2 Chetty, Raj et al. The Fading American Dream: Trends in Absolute Income Mobility Since 1940. Science, December 2016.
A high quality first job helps individuals build long-term wealth and health. Braven defines a strong first job as one that requires a bachelor’s degree and is full-time, as well as includes some combination of promotion pathways, employee benefits, and a market-competitive starting salary. 1
We revisited the RU-N class of 2020 in 2021, and we’re proud to see Braven graduates from last year making progress in this uneven economic recovery.
1 We know the updated job outcomes of 87% of the Class of 2020.
Quality experiences during college that connect students’ education with their career aspirations are critical for post-graduation success.1 Unfortunately, internship attainment and completion has cratered during the pandemic.2
1 Source: Student Outcomes Beyond Completion: National Findings From the 2021 Strada Alumni Survey
2 Source: NACE 2020-21 student survey administered from February 17, 2021, through May 14, 2021 and includes responses from graduating seniors (n = 2,339) from 85 four year colleges and universities. Similar NACE data from the class of 2020 is unavailable due to challenges with data collection during the height of the pandemic.
3 Similar experiences include co-ops, externships, and apprenticeships on the NACE 2020-2021 survey. The NACE 2018-19 survey asked only about internships and co-ops.
For college students, internships serve as critical proof points of experience that open professional doors. Compared with peers nationally, Braven Rutgers University-Newark 2021 graduates were 16 percentage points (69% vs. 53%) more likely to have at least one internship during their college experience.
1 These insights are from Braven predictive analyses across three statistical models (logistic regressions, elastic net, and random forest) across multiple regression specifications. Data analyzed for all-time Braven Fellow graduates through the class of 2021.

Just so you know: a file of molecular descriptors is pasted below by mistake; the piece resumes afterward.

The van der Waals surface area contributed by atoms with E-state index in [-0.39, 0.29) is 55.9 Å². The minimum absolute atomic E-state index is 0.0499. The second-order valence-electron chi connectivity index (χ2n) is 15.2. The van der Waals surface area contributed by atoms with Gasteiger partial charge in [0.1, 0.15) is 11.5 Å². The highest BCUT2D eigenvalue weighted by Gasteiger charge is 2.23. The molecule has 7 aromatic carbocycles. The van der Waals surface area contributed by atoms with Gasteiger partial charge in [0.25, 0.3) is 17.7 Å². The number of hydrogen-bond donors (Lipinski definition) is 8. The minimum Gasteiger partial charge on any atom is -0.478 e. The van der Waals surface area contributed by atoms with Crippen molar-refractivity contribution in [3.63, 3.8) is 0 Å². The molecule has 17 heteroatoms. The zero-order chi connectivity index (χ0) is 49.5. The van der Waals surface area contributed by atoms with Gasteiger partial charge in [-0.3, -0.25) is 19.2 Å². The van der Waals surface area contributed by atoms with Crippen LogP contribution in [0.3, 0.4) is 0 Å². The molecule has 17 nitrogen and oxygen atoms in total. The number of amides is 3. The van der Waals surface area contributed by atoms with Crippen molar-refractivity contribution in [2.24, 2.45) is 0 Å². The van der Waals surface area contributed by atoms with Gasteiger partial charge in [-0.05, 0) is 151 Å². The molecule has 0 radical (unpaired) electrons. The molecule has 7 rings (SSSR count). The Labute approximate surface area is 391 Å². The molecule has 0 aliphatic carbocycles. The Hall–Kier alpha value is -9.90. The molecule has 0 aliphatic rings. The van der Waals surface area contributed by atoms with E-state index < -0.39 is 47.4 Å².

Braven conducted predictive analyses that show that internships are one of the most important predictive factors for quality outcomes within six months of graduation, even more so than GPA.1 Graduates with two or more internships are 24 percentage points more likely to secure quality outcomes than students who graduated with no internships.
College persistence has similarly declined in the last two years. Last year, college persistence at four-year public schools dropped to the lowest level since the starting cohort of 2014 and a 0.6 percentage point drop compared to the previous cohort. 2
Nationally, about 7 in 10 of Braven Fellows’ peers graduate college on time.1 Braven Fellows at Rutgers University-Newark are persisting in college and graduating at encouraging rates.2
1 Implied 6-year graduation rate for Black, Latinx, and Asian students who persisted from freshman to sophomore year at four-year public institutions. Sources: U.S. Department of Education, National Center for Education Statistics, Digest of Education Statistics, 2020 release of Tables 326.10, 326.30, and 306.50.
2 Includes graduation data of 246 all-time graduates at Rutgers University-Newark, exclusive of any Fellows who took Braven as a senior.
Andrew and Wendy Lacey
Charles and Lynn Schusterman Family Philanthropies
Community Foundation of New Jersey
John and Wendy Cozzi
Linda and Brian Sterling
Susan and Thomas Dunn
The City Fund
$250K+ & programmatic support
$100K+ & programmatic support
JP Morgan Chase Foundation
$25K+ & programmatic support
Lazard Asset Management
$5K+ & programmatic support
Horizon Blue Cross Blue Shield of New Jersey
<$5K and/or programmatic support
The College Board